When you create technology attached to the Internet, be it a website, app or a network server, you have to realize you’re going to be the target of hackers. There are plenty of tools to protect yourself from these attacks, but two of them people tend to get confused are penetration tests and vulnerability scans. These are very distinct tools that can be used in tandem to check your product to ensure that it can stand up to attacks from hackers.
A vulnerability scanner is an automated tool (or suite of tools) used to locate vulnerabilities on a computer product. Think of it as an automated hacker who can run thousands of security checks to look for vulnerabilities in the system.
It’s important to run a scan when you first create a network-based product, and performing a vulnerability scan regularly (weekly or monthly) will ensure the system is still functioning properly. All INSUREtrust policyholders receive free vulnerability scans of up to three external facing IP addresses. Sign up by going to http://www.insuretrust.com/assuretrust/.
Scott Sailors of INSUREtrust vendor partner Business Technology Solutions defines these scans as “automated scans to identify common vulnerabilities. Some vulnerability scans can be validated, which typically requires a little more hands-on work to identify true vulnerabilities and remove false positives.”
While vulnerability scans can be programmed to look for a series of known vulnerabilities, they cannot “think” in the traditional sense, nor work creatively, like a real hacker might. Thus, the necessity for penetration testing.
A penetration test (or “pen test”) is a real, live hacking attempt performed on your product to find vulnerabilities and problems with it. In this situation, a cybersecurity expert acts as a real hacker might to target your product with the intention of finding how to disrupt or crash it.
“Penetration tests go beyond vulnerability assessments in the way that vulnerabilities are identified and then exploited to show how they can be used by a malicious actor,” explains Sailors. “Penetration tests also produce vulnerabilities that will not show up on an automated scan. An example of this is that a vulnerability scan may list SMB-Signing as being disabled. Penetration testing will combine this with an SMB Relay attack to potentially gain access to a separate system. Vulnerability scanning will not go this far.”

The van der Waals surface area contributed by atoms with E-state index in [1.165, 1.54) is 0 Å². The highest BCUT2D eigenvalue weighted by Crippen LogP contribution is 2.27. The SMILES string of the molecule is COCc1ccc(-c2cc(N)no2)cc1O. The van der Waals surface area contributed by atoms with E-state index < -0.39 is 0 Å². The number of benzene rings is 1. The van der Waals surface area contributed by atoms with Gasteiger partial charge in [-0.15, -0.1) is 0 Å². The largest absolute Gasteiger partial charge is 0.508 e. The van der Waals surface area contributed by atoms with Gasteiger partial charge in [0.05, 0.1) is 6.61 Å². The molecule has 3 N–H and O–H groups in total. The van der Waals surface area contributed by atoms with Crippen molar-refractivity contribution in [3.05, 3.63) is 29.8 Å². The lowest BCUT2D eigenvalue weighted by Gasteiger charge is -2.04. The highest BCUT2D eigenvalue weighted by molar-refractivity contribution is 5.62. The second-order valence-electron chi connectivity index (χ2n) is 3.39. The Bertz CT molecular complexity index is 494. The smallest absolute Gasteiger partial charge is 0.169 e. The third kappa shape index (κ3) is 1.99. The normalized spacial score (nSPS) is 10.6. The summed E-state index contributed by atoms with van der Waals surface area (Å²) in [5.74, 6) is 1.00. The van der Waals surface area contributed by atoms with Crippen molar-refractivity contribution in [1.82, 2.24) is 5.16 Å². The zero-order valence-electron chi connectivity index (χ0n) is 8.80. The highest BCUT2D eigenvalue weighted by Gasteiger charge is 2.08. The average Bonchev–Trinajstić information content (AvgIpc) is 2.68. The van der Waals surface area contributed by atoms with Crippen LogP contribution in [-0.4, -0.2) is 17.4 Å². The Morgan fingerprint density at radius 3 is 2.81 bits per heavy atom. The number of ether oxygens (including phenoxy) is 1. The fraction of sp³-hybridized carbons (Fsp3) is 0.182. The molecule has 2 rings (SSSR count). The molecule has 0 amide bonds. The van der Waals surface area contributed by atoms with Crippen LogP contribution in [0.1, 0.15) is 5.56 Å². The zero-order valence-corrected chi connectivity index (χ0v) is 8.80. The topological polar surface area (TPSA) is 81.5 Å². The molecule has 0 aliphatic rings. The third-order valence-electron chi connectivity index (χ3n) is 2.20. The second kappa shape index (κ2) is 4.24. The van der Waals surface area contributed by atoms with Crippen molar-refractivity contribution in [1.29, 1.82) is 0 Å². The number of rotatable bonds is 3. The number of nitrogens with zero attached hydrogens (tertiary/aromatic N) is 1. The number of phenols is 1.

In essence, an automated scan does has limitations because it can only follow its linear programming. It cannot think as creatively as a human hacker who moves “out of the box” to come up with unusual attacks that a programmed scanner may not have.
Sailors adds that “Vulnerability scanning will not determine weak password attack vectors, but penetration tests will use these to gain access.” Here, it’s obvious that the real-live “hackers” can give a truer sense of what could happen in the event of an actual cyberattack. Think of this as a reconnaissance mission of your product. The security pros are like soldiers checking out the terrain of your product to see where other cyber soldiers can take advantage of weaknesses to break in.
The Truth About Vulnerability Scans vs. Penetration Tests
When it comes to keeping your network safe, it’s important to use all of the tools at your disposal. Vulnerability scans, being automated, are cheaper to run and can be used over and over to test for expanded vulnerabilities as they are discovered online. However, penetration testing gives a much deeper understanding of where your vulnerabilities lie because you’re using live hackers who can think and respond better than a machine might, giving you a better overall sense of how secure your network is.